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On the morning of April 10, 1963, the world's most advanced submarine was on a test dive off the New England coast when she sent a message to a support ship a thousand feet above her on the surface: experiencing minor problem . . . have positive angle . . . attempting to blow . . . Then came the sounds of air under pressure and a garbled message: . . . test depth . . . Last came the eerie sounds that experienced navy men knew from World War II: the sounds of a submarine breaking up and compartments ...
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On the morning of April 10, 1963, the world's most advanced submarine was on a test dive off the New England coast when she sent a message to a support ship a thousand feet above her on the surface: experiencing minor problem . . . have positive angle . . . attempting to blow . . . Then came the sounds of air under pressure and a garbled message: . . . test depth . . . Last came the eerie sounds that experienced navy men knew from World War II: the sounds of a submarine breaking up and compartments collapsing.When she first went to sea in April of 1961, the U.S. nuclear submarine Thresher was the most advanced submarine at sea, built specifically to hunt and kill Soviet submarines. In The Death of the USS Thresher, renowned naval and intelligence consultant Norman Polmar recounts the dramatic circumstances surrounding her implosion, which killed all 129 men on board, in history's first loss of a nuclear submarine. This revised edition of Polmar's 1964 classic is based on interviews with the Thresher's first command officer, other submarine officers, and the designers of the submarine. Polmar provides recently declassified information about the submarine, and relates the loss to subsequent U.S. and Soviet nuclear submarine sinkings, as well as to the escape and rescue systems developed by the Navy in the aftermath of the disaster. The Death of the USS Thresher is a must-read for the legions of fans who enjoyed the late Peter Maas's New York Times best-seller The Terrible Hours.
1. The Thresher
2. A Brief Career
3. In the Yard
4. The Last Cruise
5. Inside the Thresher
6. The Early Search
7. Finding the Thresher
8. The Inquiry
9. A Sequence of Events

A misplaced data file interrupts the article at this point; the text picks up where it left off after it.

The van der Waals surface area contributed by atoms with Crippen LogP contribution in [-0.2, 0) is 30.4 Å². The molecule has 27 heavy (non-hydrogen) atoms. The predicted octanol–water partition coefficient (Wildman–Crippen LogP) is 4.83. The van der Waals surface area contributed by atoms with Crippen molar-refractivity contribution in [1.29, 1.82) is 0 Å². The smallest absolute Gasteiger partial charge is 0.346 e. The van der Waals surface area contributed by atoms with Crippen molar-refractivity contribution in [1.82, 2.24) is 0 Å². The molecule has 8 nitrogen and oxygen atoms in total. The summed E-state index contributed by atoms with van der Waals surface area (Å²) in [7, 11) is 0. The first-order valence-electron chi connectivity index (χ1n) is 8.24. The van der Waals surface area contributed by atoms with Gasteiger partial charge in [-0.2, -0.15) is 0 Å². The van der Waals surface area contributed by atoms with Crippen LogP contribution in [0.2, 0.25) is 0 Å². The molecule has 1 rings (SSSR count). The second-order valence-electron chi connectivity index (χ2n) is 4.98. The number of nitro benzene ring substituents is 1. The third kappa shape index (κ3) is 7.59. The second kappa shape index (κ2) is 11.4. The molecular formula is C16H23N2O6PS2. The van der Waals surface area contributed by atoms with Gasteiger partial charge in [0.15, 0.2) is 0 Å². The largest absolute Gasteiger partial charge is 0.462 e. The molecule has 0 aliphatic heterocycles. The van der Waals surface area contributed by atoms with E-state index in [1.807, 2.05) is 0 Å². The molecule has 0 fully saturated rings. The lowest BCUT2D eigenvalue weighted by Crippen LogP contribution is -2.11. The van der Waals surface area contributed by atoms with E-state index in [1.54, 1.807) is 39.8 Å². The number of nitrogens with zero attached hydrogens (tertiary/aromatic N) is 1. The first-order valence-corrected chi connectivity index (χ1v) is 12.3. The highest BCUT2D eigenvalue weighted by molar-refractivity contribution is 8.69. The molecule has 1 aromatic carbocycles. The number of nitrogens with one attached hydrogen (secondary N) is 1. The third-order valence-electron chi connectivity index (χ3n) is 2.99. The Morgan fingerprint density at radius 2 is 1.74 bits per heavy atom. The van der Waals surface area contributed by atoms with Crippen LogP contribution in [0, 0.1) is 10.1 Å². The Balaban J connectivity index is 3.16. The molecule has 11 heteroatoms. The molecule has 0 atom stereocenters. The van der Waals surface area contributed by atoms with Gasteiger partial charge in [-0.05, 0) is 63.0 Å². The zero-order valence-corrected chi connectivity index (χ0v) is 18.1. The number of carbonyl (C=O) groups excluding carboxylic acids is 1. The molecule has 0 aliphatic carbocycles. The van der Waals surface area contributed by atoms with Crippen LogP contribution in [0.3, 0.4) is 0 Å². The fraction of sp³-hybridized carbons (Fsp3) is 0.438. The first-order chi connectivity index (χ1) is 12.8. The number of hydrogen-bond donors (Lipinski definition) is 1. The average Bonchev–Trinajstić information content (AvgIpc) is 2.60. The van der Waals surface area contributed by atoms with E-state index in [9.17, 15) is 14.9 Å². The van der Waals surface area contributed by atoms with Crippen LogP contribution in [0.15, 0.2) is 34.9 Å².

A. An announcement that the Thresher is "overdue and presumed missing."
B. The first press briefing of the Thresher disaster
C. Death certificate for the 129 Navymen and Civilians aboard the Thresher on April 10, 1963
D. Report of the Thresher Court of Inquiry
E. Statement announcing the finding of the Thresher's remains
F. The 129 Navymen and Civilians who died in the Thresher
Posted June 27, 2010
On April 10, 1963, the USS Thresher, lead ship in the US Navy's newest class of nuclear attack submarines, was undergoing a series of deep diving tests as part of a post-overhaul cruise. She never resurfaced, and the loss of the Thresher and the 129 men on board remains the Navy's worst submarine disaster.
Norman Polmar dissects the events leading up to the Thresher's last dive, the frantic initial search for the missing sub, the month's long search to locate the wreck in 8,400 feet of water, and summarizes possible scenarios that might have caused the loss. Polmar is in a unique position to do so, having worked on the Navy's Deep Submergence Systems Project and other submarine-related defense projects for a number of years. Polmar also examines subsequent nuclear submarine disasters, including the only other US sub lost, the USS Scorpion in 1968, and a number of Soviet/Russian subs.
The only weak spot in the book is that the men behind the machines are almost one-dimensional, only the commanders getting more than a passing mention. Still, an important book that lays out the lessons the Navy learned from the Thresher and Scorpion disasters.
Posted November 30, 2001
I could not put this book down.You can't help but feel like it's happening now.Once you read it you won't forget it.A great tribute to the 129 men lost at sea,It will fill you with pride and patriotisim.THANK YOU NORMAN POLMAR !!!Was this review helpful? Yes NoThank you for your feedback. Report this reviewThank you, this review has been flagged.
Posted June 27, 2010
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